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Sweet Home, Oregon
February 27, 2008     The New Era Paper
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February 27, 2008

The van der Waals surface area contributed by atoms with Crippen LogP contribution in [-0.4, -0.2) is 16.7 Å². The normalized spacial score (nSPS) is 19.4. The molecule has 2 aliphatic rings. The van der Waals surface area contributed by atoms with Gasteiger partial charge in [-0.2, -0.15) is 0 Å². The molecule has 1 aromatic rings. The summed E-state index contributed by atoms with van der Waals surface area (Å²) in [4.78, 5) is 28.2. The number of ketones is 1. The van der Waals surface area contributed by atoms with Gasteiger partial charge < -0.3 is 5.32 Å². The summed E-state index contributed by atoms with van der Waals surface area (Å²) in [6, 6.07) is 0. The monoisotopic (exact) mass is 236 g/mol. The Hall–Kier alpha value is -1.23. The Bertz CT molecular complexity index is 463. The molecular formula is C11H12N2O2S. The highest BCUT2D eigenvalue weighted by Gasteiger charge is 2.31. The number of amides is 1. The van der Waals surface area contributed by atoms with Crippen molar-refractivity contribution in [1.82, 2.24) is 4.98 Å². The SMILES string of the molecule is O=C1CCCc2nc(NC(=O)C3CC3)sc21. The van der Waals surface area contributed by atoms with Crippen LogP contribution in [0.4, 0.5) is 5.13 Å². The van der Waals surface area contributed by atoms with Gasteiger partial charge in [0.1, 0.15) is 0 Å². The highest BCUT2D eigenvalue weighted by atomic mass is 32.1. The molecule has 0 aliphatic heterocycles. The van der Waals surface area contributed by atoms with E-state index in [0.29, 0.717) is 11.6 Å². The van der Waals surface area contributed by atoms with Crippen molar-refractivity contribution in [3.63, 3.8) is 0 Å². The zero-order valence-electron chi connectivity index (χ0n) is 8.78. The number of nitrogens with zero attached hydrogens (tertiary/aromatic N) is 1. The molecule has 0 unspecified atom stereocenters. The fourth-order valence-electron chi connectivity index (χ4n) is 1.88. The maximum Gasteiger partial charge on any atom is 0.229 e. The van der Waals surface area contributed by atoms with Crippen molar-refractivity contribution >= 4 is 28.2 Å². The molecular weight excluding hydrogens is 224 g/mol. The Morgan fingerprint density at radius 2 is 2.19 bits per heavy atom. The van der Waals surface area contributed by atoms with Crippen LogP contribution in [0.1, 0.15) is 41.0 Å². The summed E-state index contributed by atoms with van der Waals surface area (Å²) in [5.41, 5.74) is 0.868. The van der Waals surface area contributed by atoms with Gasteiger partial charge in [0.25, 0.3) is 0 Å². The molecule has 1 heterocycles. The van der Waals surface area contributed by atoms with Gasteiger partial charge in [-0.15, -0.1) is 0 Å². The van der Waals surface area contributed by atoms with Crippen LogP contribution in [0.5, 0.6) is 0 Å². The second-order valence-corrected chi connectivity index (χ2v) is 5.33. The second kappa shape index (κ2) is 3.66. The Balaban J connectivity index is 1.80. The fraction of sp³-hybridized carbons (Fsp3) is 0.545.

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- February 27, 2008 ~OUR CONMUNITV Page 7 Oak Heights readies musical Faith Swaney who will play Au- rora in next week's production of the musical "Sleeping Beauty" gets some primping from Becky Douglas, an "artist in education" from Corvallis, prior to a dress rehearsal Monday. The play, di- rected by Kathy lves and put on by Oak Heights sixth-graders, backed by the fifth-grade choir, will be performed for students on Wednesday and Thursday, March 5 and 6, and for the public at 7 p.m, on March 6. Then they will take their show on the road Fri- day for performances at Twin Oaks and Wiley Creek retirement centers. At right, the fairies and a princess have their costumes examined. Photos by Sean C. Morgan From page I 253 were absent. On Feb. 12, 45 staffmembers, ap- proximately 13 percent, were absent. and the subs were sick too. with only 69 percent of positions filled. "There's been a lot of things going around the state," said Tammy McCoy, Linn County Health De- partment nursing supervisor. The flu vaccines this year were partially effective. The most important things to remember are to wash your hands, cover your mouth when you cough and stay home if you're sick, Mc- Coy said. After two or three mild flu sea- son, this year's flu season started out relatively low, said Dr. Joe Bresee, branch chief of the Branch of Epi- demiology and Prevention with the CDC Influenza Division, during a media update given in a nationwide conference call on Feb. 14. The num- ber of states reporting widespread influenza activity increased from 31 to 44 the week of Feb 7. and 10 children had died nationwide. Two weeks ago, according to Dr. Nancy Cox, director of the CDC Influ- enza Division, 49 states were report- ing widespread activity in the most recent figures available, and Florida was reporting regional activity. The death toll increased to 22. Stepping back from a three-year look at influenza activity to a 10- year perspective, Cox said, "what you would see is that we really are within the normal parameters of what we would expect for an influenza season." The flu season started with a mild strain predominant, but that changed to an apparently more severe strain, Bresee said. Those kinds oif changes can affect how well a vaccnne works, he said. Ideally, a group of peoplle who are vaccinated are exposed to sttrains that match the vaccination. Bressee said. "In those years, we'd expect somewhere between 70 an4d 90 per- cent protection against imfluenza- specific disease, and so if you think about that as a benchmark what we find is that each year the effectiveness of the vaccine actually varies a bit, and it varies for multiple reasons." "When the vaccine vinus doesn't match perfectly against the circulat- ing strains, we do see some effective- ness, though it's not 70-90 percent. Slightly more than half of the viruses that we are looking at in our lab are viruses that are somewhat different than the vaccine strains. So it may not be well-covered by the vaccine strains. "Even in those years where the vaccine matches less well against circulating strains, we know that get- ting vaccinated will tend to make the illnesses milder, lessen the chances a person has a very severe outcome." "It looks like it may be leveling off a bit, but it's difficult to know." Cox said. "Our index of influenza-like illness increased in six of the nine regions compared to last week and actually was above the region-specific baselines in all of our nine regions. "So I think that what we can say is that influenza activity has continued to mcrease, but not quite as dramati- cally as the increases that we had seen over the previous two weeks. "We really can't predict the severity or the duration of influenza season But looking at the data. it does suggest that we may be nearing the peak within the next few weeks." Balanced Bookkeeping and TAX SERVICE 30 years Exper/ence 541-367-7581 541-367-6632 Fax 541-451-4225 aes. "Small Busiruess Specialist!" Lola Stephens L.T.C. #1664 898 B Main Street Sweet Home, OR 97386 e Call me for no-hassle prices on new or used: Chevrolet Toyota Scion Pre-owned and Certified ,gee them all at: www.lassenauto.com (541) 926-4236 Karl Denison Lasswell (541} 258-4829 1133 Main Street, Lebanon DENILASS BUSINESS & TAX SERVICES Affordable Individual ncome Tax Preparation, Payroll, Bookkeeping & Business Services To give real service you must add something which cannot be bought or measured with money, and that is sincerity and integrity. -Donald A. Adams Gerry Severns Owner from Wal. rt i. Lebanon, Ematl: By Mike Bosso For The New Era Answer yourself quickly and don't think: What makes me more nervous? a) the idea of a recession? or, b) a booming economy? What was your answer? If you think I'm insane for choosing b) a booming economy makes me more nervous then keep reading and see if you can identify where the insanity really is. Consider first the saying "Defini- tion of Insanity: Doing the same thing over and over again and expecting dif- ferent results." The phrase has been attributed to either Benjamin Franklin or Albert Einstein. And while both are well known for thinking outside the box. I like to think it was said by Einstein, a confirmed physicist, as we understand it. Can the laws of physics, the laws of the universe, be applied to economics? Let's see. When we're in a booming econ- omy and markets have consistently been reaching new highs for some time, that's when I start sweating. Eventually, something has to give. Nothing on this planet stays up forever as another great physi- cist found out in an apple orchard. Now--lots of things fell to the ground before Newton "discovered" this force of nature we call gravity; he just got the naming creds. The naming of it came far on the heels of reality. Such is science. Markets and economies can't go up at the same rate forever. Eventu- ally, they always come back to earth, or more accurately, back to reality and balance. And when they're in the process of doing so, economists and investors don't call this return to rationality gravity, they call it recession. The Good News It's said you can't "call" a re- cession until six months after it's begun. Now that seems a subjective exercise in hindsight if I've ever seen one. So like the naming of a concept like gravity or anything ellse, it's al- ready a thing before someonegives it a label. It's already haappening. Ask an economist. You will have been dipped in it for 6 momths before anyone tells you about it and guess what? You're still OK. ~aZou are still here. This economic graviqty we call recession ,historically last:s between just six and 14 months. And anyone who's either married or has children knows they can do that kitnd of time standing on their heads. The Better News But unlike an apple that hits the dirt and composts, economies don't believe in rotting in place. True economies are dynamic: they bounce and roll and take off agaim. Here's why. Once a r'ecession is finally "called," certain catalysts set in place six or so months prior (does that number ring a bell?), begin to work their science and magic. Federal Reserve rate cuts and government stimulus packages start to kick in. Employment generally receives a much-needed boost. We'll save the discussion of government spending on opaque and unneeded projects for another article. Enough to say it probably contributes to the problem All of that wonde~rful, busy, economic activity that hits just 6 to 14 months after a recession officially begins, historically kicks off a new growth cycle that can last a decade or more. So, if we can accept that eco- nomic gravity is natural and healthy, then why do politicians, economists, and the general news naedia spend so much time fighting the laws of the universe? The Business of ?News They fight it, becamse they're invested in perpetuating the insanity, invested in keeping the elephant in the living room. Because as long a~ the public percetves an enormous, ~stinky mess, it makes for good newvs copy. It gives economists an excuse to leave Tax exemption offered for GI's If you are an Oregon resident on active military duty and own your home. you may qualify for the active duty military service member's prop- erty tax exemption. Up to $60,000 of the assessed value of your home may be exempt. If you are serving in the Oregon National Guard or military reserve force, and ordered to federal active duty (under Title 10) or deployed under the Emergency Management Assistance Compact on or after Jan. 1, 2005, you may qualify for this exemption. Your service must be at least 179 consecutive days. You may claim an exemption for each property tax year within which you servecd at least one day of service. If the qualified serwice member died while on active dmty status, the occupant of the home may file for the exemption. File claims with the county as- sessor where your home is located. All claims must incluLde copies of your military orders. Claim forms, inst~ructions, and more information are available on the state Department ~of Revenue's Web site, www.oregc~n.gov/DOR/ PTD, or at your coun~ty assessor's office. the think tank and breathe unfiltered air (arguably a good or bad thing). Remember too - we're in the heat of an election cycle. Either side would dearly love to be seen as the hero. Or failing that. leave the other side holding a big bag of elephant dung. The perception of chaos and turmoil makes simply fantastic fertilizer for sound bytes. Our fear, uncertaint, y~ and doubt works for them. Artificially gluing the apple back on the tree time and time again is the definition of insanity. It just prolongs the agony and sets the stage for a big- ger bump on the head when it does fall. and it will. Gravity happens. Recession of some magnitude will happen. It will last approximately between six and 14 months. We will survive and recover. So once again, please just let recession happen so we can start to recover and move forward. Let's have our correction so we can birth another decade of growth and in- novation. We're already falling and bouncing. " -~ Let's roll. Mike Bosso is an independent financial advisor who lives in Sweet Home and is based in Portland. He deals in securities provided by Pacific West Securities, a member of FINRA/SIPC. amd provides ad- visory services through Pacific West Financial Consultants, a registered investment advisor. Ads encouraging taxpayers to donate old vehicles to char- I ity are everywhere. Be aware that the tax deduction you're I allowed for such a donation is the amount the charity is able to sell your car for, not its "blue book" or other esti- II mated value. The charity must send Form 1098-C to both the donor and the IRS if the vehicle's value exceeds $500. II Greg Beisner, CPA 1327 Long Street Sweet Home I 367-1040 ~ i l m l IiWB l l l Illlnu l I l Il Illllll I II~ ! L ,'5 P, ookkeeph ; Tax Service, Inc. 60 VV Ash S t Lebanon OR 97355- IIIllllrlll -- ~ We're what bookkeeping and taxes are all about! I(atrina Long ,29. Shei[a Sneddon 541-451.-2877 LTC2's ?q [~nrolled G~re, nrs Fax: 541~i51~2905 I(atrina lsbookkcep nq~({t comcast.net Sheila I ~booltkeei~irLt{( ,~ cornea si .n er Janice M. Horner, CPA TAX PLANNING AND PREPARATION OUT OF STATE RETURNS BUSINESS CONSULTING FINANCIAL STATEMENTS & AUDITS ACCOUNTING AND PAYROLL SERVICES EVENING AND WEEKEND APPOINTMENTS 884 PARK ST. LEBANON, OR 97355 (541) 259-1201 FAX: (541) 259-1208